After reading Brands’ biography of Roosevelt I’ve come to the conclusion that the one area where he really knew what he was doing was running the war. And he knew it instinctively. The key was his service as assistant secretary of the Navy in the Wilson administration. He pressed for construction of a new blue water fleet of destroyers and battle ships. After the country joined the Great War he came up with innovative tactics such as deep water mines to deter German submarines. He traveled to directly observe the front line. Besides following in the footsteps of uncle Teddy Roosevelt, Franklin Roosevelt was an expert sailor, understood naval warfare and he had a long-term strategic outlook.
His experience in the Navy Department before and during the war gave him the foundation to prepare for and administer the Second World War. And it gave him a vision beyond the war.
In meeting with British Foreign Secretary Anthony Eden in 1943 Roosevelt talked about forming the United Nations and observed, “The real decisions will be made by the United States, Great Britain, Russia and China, who will be the powers for many years to come that will have to police the world.” They are still the great powers, though not so much Russia.
At a villa in Casablanca where Roosevelt met with Churchill, he told his son Elliot, “DeGaulle is out to achieve one-man government in France. I can’t imagine a man I would distrust more. His whole Free French movement is honeycombed with police spies. He has agents spying on his own people. To him, freedom of speech means freedom from criticism — of him.”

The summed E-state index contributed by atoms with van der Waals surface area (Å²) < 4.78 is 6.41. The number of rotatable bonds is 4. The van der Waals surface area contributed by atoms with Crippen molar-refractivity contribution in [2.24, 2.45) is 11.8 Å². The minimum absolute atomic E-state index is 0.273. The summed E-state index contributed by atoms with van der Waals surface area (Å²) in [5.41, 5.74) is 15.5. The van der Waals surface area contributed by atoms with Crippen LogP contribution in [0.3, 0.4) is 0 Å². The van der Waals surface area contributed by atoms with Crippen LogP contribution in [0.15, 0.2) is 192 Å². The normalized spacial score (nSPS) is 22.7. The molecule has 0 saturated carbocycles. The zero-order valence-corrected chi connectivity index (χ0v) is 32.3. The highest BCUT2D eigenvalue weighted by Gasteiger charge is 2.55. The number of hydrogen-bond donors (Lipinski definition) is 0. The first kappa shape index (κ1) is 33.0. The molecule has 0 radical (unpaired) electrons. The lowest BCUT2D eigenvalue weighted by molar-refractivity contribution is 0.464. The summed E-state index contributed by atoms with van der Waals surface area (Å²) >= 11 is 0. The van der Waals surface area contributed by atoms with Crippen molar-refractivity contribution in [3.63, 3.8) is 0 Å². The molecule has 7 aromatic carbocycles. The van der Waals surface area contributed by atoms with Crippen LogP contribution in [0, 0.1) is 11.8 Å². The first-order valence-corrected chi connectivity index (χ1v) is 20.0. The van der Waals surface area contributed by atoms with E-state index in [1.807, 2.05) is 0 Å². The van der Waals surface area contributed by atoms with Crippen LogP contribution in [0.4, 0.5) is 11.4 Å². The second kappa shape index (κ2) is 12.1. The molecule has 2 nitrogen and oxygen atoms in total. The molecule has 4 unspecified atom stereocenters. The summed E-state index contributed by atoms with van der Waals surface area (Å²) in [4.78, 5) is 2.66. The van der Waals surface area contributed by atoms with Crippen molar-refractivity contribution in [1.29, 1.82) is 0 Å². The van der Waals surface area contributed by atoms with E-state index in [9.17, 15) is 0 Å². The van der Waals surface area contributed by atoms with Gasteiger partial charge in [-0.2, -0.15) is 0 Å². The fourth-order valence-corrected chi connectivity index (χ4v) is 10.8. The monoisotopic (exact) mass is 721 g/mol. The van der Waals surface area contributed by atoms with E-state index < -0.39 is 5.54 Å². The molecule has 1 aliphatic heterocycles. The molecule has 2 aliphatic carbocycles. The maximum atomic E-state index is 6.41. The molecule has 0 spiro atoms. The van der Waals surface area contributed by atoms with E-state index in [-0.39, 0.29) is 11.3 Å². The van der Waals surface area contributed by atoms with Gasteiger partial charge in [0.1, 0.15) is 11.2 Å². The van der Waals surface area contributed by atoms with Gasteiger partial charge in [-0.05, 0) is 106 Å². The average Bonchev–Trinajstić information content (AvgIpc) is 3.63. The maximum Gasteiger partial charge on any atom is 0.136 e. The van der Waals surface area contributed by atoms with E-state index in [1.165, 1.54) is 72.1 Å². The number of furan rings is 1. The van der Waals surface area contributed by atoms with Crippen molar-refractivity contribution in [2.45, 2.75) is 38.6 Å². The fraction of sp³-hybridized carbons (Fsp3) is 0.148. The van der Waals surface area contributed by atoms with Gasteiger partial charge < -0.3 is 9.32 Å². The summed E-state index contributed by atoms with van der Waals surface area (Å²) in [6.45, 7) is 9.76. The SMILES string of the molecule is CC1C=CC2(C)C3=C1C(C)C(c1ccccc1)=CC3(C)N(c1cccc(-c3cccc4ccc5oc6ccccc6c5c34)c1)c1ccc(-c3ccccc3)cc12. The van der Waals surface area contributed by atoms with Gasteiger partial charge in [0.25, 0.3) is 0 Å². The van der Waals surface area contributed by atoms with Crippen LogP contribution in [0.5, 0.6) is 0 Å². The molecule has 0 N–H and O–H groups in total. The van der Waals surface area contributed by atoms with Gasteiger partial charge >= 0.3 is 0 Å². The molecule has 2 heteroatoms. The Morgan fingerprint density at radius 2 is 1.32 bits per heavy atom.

He also, in the same late night conversation with Elliot summarized the future of colonialism:
“The thing is the colonial system means war. Exploit the resources of an India, a Burma, a Java; take all the wealth out of those countries, but never put anything back into them, things like education, decent standards of living, minimum health requirements — all you’re doing is storing up the kind of trouble that leads to war.”
Roosevelt, unlike Wilson, got a resolution of approval from Congress for what later became the United Nations. Roosevelt had been careful to cast it first as a wartime alliance and then later as a framework for peace, as Brands put it.
The big picture strategy of winning the war in Europe first proved to be the best approach. His friendship with Churchill, another leader with naval administration experience, was also crucial to the boosting pre-war production and then coordinating war strategy.
Roosevelt really showed he knew what he was doing as a war president. His domestic and economic policies were more scattershot and often counterproductive. Reading some of his speeches it is often hard to figure out what he is saying. Frequently his speeches were the kind that people would interpret according to their own beliefs. His speeches about pre-war production, the draft and about the war itself, were clear and persuasive.